So here is the tricky part: I simply cannot tell you if the modeled drones fly anywhere near accurately. This is not because I am a superb example of how not to fly a drone, although that is still a major factor. I say that it is impossible to judge for accuracy because the flight and control behaviors of modern drones are nearly infinitely configurable by the pilot. On the other hand, I do firmly believe that the sim is of high enough quality and fidelity to teach you one of two things: how to fly and race a drone, or whether you may be better served by looking into learning to play darts. I also believe that it could literally save you hundreds of dollars and hours of frustration while doing so. Also, it is very likely that your success or failure could be influenced by the means you are using to control the sim. I had hoped to use my Tactic transmitter, but it’s a cheap one and doesn’t have the required USB port. I used an Xbox controller which worked well enough, but the additional stick throw of the transmitter would have been nice to have. I also had a problem with getting the sim to recognize the controller; I have a Steam controller that I don’t use, but there was a config setting that told Windows to map a 360 controller as a Steam controller. This was easily fixed with a simple question in the Discussions pages in the Steam store. The sim still refuses to remember the assignment of the 360 controller across sessions, which is a minor irritant, but that may be fixed as they continue to push out updates. There is also a non-zero probability that I am still doing something wrong in the config screen.
If you have any interest at all in learning how to fly an FPV racing drone, even if you want to limit it to online multiplayer or racing against AI, The Drone Racing League Simulator is something you should consider. If you’re thinking about racing real drones and have no prior experience, a training simulator will make a good investment. While I personally didn’t reach what I would consider to be a good degree of competence with it, I do not consider that to reflect poorly on the simulator. That was all me and my clumsily slow reaction times. Besides which, it’s fun. That means I will probably keep on trying to get better at it. Someday you just might tune in some eSports on ESPN and say, “Wow! He made it after all!”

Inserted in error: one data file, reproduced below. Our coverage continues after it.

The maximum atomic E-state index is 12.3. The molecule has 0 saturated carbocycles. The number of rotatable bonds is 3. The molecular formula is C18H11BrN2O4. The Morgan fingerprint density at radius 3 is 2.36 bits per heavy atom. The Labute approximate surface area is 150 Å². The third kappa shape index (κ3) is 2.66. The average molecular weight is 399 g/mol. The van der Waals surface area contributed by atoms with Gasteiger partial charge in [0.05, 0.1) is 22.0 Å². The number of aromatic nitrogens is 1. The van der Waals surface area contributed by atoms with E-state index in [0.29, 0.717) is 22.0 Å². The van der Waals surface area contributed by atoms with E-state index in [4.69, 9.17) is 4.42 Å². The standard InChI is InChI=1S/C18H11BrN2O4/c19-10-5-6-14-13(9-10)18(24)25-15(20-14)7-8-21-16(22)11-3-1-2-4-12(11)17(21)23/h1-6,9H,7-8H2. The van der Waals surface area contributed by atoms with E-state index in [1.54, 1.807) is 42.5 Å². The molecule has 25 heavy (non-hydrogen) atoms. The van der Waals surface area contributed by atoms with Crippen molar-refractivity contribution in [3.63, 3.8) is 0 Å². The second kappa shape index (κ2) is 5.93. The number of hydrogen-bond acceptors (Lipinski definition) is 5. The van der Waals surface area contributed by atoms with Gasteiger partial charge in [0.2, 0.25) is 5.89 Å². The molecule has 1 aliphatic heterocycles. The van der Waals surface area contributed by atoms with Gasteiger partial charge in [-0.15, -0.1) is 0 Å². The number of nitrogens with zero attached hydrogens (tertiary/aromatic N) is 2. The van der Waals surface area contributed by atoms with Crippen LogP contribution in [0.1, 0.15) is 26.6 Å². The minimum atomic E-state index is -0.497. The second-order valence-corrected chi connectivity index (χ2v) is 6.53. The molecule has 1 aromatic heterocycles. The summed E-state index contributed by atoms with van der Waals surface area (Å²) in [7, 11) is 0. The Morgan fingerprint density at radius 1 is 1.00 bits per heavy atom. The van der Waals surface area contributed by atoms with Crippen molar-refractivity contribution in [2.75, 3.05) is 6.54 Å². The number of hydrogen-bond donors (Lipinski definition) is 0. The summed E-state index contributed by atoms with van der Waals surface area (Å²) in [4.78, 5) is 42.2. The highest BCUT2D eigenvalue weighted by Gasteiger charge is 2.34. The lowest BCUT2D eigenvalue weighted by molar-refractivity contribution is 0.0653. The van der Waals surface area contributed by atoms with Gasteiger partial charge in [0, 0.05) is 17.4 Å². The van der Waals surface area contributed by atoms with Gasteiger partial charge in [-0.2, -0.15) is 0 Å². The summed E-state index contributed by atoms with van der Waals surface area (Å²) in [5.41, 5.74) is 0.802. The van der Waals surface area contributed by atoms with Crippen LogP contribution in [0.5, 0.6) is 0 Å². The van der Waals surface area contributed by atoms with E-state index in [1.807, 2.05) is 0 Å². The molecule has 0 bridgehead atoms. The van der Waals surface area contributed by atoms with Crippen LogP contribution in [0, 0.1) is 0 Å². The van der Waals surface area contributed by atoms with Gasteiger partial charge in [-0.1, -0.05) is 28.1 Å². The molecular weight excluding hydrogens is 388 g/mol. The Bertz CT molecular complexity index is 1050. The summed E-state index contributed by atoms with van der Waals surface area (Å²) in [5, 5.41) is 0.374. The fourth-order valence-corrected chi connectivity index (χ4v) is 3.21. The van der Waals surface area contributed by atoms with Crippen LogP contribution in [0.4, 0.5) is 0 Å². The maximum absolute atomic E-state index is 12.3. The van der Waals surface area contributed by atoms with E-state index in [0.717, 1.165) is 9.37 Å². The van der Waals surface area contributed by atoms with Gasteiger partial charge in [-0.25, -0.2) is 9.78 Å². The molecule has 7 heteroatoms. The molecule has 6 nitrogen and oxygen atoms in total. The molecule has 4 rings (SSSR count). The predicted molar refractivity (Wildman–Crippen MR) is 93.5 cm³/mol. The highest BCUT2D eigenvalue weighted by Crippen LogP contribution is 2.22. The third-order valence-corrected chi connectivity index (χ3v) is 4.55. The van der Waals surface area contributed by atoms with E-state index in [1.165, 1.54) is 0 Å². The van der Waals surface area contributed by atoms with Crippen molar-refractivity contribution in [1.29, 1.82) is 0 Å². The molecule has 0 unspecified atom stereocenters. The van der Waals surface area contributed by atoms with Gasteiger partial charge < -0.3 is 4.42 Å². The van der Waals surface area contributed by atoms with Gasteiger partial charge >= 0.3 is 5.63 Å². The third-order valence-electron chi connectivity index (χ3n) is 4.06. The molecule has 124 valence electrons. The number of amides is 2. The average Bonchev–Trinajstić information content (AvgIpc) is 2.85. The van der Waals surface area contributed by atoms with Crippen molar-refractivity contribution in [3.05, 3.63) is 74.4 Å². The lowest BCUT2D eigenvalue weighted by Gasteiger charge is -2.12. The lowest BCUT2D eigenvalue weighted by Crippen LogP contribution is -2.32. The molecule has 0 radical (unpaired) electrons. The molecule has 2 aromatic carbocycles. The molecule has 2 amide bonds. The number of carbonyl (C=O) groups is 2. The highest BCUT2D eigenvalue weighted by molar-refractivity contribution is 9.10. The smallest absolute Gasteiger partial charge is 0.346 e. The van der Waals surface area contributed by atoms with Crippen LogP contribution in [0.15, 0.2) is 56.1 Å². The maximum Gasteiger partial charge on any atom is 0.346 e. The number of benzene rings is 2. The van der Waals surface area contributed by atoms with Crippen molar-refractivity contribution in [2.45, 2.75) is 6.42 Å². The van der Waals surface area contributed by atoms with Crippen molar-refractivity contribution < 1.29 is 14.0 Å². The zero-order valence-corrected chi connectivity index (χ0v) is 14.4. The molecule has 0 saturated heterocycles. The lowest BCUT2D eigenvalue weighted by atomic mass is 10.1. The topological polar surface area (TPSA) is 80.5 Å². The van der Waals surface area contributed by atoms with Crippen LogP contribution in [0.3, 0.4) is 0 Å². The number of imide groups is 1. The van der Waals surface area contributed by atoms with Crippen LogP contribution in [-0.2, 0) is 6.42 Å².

I just wouldn’t count on it.
* The product in this article was sent to us by the developer/company.
I've been fascinated with video games and computers for as long as I can remember. It was always a treat to get dragged to the mall with my parents because I'd get to play for a few minutes on the Atari 2600. I partially blame Asteroids, the crack cocaine of arcade games, for my low GPA in college which eventually led me to temporarily ditch academics and join the USAF to "see the world." The rest of the blame goes to my passion for all things aviation, and the opportunity to work on work on the truly awesome SR-71 Blackbird sealed the deal.
My first computer was a TRS-80 Model 1 that I bought in 1977 when they first came out. At that time you had to order them through a Radio Shack store - Tandy didn't think they'd sell enough to justify stocking them in the retail stores. My favorite game then was the SubLogic Flight Simulator, which was the great Grandaddy of the Microsoft flight sims.
While I was in the military, I bought a Commodore 64. From there I moved on up through the PC line, always buying just enough machine to support the latest version of the flight sims. I never really paid much attention to consoles until the Dreamcast came out. I now have an Xbox for my console games, and a 1ghz Celeron with a GeForce4 for graphics. Being married and having a very expensive toy (my airplane) means I don't get to spend a lot of money on the lastest/greatest PC and console hardware.
My interests these days are primarily auto racing and flying sims on the PC. I'm too old and slow to do well at the FPS twitchers or fighting games, but I do enjoy online Rainbow 6 or the like now and then, although I had to give up Americas Army due to my complete inability to discern friend from foe. I have the Xbox mostly to play games with my daughter and for the sports games.